We did then reach a person in the credit card division.  We only discussed the double charge with her and did not take the mind stretching advance to the fact that both of these charges were likely wrong. We did not know the capacity of the person to which we were speaking, and wanted to keep her engaged.  That then to led the same and even more extensive requests for identification, even K's late mother's maiden name, which has two different spellings and thus can create confusion.  After being on the phone for well over five minutes with that person she said, "I don't handle this type of situation, it is not my area, so please hold while I transfer you."  How could she have not said this at the outset when we explained our purpose?

As anyone who knows me can imagine, my patience was running thin.  We reached the supposed "right area" and then again we began the identification process for the third time.  I unfortunately uttered a profanity and expressed my frustration in clear terms(once in Texas years ago, in the 1980's, an airline lost my luggage that was supposed to arrive with me in Houston, while I was scheduled to drive west in a rental car to the upper edge of hill country.  In phone calls to find my bag, I once again used the same profanity of exclamation, one that is used as verb, adjective, adverb, noun, etc. in most parts of Texas, and was told by the agent on the phone, "If you can't keep a civil tongue in your head, this call is over").  At least this call center clerk did not admonish me, but she ignored my comment and went right back to her rigid protocol fulfillment of questions as if  I was interested.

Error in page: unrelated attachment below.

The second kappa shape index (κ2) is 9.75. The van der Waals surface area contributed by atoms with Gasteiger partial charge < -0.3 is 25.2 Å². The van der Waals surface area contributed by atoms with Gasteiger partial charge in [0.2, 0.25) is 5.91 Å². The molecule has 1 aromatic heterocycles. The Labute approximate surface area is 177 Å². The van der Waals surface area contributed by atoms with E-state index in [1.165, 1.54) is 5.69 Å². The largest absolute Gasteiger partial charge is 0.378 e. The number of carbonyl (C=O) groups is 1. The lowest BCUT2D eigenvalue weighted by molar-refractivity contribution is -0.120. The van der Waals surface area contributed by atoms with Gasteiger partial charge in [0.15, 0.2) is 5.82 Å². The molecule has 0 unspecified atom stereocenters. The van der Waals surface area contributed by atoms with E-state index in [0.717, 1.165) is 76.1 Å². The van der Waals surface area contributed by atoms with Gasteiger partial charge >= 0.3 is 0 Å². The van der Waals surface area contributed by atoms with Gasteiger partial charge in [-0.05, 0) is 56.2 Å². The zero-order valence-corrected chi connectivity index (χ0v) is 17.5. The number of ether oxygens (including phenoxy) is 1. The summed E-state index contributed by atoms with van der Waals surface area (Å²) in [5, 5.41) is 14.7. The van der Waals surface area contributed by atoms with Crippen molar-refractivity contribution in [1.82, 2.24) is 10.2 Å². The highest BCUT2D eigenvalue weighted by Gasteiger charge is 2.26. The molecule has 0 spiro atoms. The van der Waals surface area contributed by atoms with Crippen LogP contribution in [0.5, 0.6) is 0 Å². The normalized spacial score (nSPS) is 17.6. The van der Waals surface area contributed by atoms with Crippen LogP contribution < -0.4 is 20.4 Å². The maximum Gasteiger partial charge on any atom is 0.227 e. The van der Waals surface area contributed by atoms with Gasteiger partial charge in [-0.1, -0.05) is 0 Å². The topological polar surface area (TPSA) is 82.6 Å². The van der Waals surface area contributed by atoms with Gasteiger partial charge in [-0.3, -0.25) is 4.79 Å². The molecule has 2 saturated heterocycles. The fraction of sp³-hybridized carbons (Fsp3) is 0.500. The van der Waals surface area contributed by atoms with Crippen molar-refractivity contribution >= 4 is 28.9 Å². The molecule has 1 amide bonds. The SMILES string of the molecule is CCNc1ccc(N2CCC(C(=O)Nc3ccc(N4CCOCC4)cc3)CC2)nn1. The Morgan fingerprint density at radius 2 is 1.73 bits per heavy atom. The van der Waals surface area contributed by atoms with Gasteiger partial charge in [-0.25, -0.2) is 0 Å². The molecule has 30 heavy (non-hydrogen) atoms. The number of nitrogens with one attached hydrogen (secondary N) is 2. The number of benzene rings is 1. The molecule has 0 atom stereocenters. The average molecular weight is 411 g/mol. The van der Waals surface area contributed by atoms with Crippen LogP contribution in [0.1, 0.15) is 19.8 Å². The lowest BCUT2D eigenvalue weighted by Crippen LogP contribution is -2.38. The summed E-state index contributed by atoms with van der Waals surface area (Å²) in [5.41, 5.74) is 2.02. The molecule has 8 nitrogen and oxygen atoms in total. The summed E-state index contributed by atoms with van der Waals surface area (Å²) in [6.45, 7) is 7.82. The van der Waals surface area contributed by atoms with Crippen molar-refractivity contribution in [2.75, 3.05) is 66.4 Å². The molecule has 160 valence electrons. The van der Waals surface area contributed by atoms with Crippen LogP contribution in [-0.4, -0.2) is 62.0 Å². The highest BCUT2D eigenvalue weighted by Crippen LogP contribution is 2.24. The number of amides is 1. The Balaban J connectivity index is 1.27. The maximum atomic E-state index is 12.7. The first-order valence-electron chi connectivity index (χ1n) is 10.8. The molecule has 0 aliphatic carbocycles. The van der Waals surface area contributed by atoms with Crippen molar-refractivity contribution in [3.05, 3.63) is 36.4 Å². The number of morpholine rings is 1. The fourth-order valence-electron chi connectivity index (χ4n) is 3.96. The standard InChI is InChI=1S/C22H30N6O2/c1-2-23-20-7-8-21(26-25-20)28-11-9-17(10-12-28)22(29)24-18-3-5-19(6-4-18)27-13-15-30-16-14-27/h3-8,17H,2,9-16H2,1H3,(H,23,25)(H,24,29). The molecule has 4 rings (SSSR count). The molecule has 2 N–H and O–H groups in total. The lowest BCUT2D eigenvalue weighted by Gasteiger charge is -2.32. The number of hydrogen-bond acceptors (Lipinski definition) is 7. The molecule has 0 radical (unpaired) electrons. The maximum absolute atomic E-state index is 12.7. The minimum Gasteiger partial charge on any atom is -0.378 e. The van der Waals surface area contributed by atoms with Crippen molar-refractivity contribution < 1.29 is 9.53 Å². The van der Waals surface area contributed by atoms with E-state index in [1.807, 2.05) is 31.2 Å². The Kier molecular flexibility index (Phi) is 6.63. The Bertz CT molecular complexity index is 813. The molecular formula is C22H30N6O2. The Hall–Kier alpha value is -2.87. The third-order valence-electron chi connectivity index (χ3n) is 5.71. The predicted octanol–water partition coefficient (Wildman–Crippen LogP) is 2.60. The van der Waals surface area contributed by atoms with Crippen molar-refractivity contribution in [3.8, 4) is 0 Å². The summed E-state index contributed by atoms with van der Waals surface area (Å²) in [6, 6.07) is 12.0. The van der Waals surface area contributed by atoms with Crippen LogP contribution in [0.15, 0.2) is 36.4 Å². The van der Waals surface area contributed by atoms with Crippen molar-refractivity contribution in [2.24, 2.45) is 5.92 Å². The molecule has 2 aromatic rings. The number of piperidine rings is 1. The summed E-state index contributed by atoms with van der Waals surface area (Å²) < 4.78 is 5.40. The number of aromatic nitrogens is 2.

We were not, and just gave up, as in said "thanks" and hung up.  More than 35 minutes after the effort to deal with $78 of incorrect charges, it was no longer worth it.  We will call our capable local private banker when she returns next week, and hopefully pass the baton.  This chore remains on my list, which seems to only lengthen.